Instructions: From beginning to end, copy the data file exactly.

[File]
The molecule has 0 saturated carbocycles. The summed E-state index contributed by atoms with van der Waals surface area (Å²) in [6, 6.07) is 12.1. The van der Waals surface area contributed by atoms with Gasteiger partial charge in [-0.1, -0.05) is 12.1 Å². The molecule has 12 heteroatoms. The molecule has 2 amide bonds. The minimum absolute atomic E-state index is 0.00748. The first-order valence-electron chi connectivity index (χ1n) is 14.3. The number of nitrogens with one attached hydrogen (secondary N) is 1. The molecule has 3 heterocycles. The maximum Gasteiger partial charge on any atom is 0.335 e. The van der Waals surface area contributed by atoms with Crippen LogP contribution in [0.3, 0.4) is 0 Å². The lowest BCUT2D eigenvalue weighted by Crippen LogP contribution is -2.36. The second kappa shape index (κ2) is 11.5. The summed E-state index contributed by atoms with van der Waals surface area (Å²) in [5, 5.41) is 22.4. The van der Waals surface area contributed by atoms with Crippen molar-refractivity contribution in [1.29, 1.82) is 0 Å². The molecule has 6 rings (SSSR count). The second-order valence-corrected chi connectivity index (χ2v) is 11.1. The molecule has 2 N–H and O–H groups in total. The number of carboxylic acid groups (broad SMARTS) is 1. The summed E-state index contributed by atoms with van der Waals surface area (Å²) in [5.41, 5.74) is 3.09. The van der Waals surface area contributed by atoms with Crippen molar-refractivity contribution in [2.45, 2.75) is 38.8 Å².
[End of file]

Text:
The molecule has 0 saturated carbocycles. The summed E-state index contributed by atoms with van der Waals surface area (Å²) in [6, 6.07) is 12.1. The van der Waals surface area contributed by atoms with Gasteiger partial charge in [-0.1, -0.05) is 12.1 Å². The molecule has 12 heteroatoms. The molecule has 2 amide bonds. The minimum absolute atomic E-state index is 0.00748. The first-order valence-electron chi connectivity index (χ1n) is 14.3. The number of nitrogens with one attached hydrogen (secondary N) is 1. The molecule has 3 heterocycles. The maximum Gasteiger partial charge on any atom is 0.335 e. The van der Waals surface area contributed by atoms with Crippen LogP contribution in [0.3, 0.4) is 0 Å². The lowest BCUT2D eigenvalue weighted by Crippen LogP contribution is -2.36. The second kappa shape index (κ2) is 11.5. The summed E-state index contributed by atoms with van der Waals surface area (Å²) in [5, 5.41) is 22.4. The van der Waals surface area contributed by atoms with Crippen molar-refractivity contribution in [1.29, 1.82) is 0 Å². The molecule has 6 rings (SSSR count). The second-order valence-corrected chi connectivity index (χ2v) is 11.1. The molecule has 2 N–H and O–H groups in total. The number of carboxylic acid groups (broad SMARTS) is 1. The summed E-state index contributed by atoms with van der Waals surface area (Å²) in [5.41, 5.74) is 3.09. The van der Waals surface area contributed by atoms with Crippen molar-refractivity contribution in [2.45, 2.75) is 38.8 Å².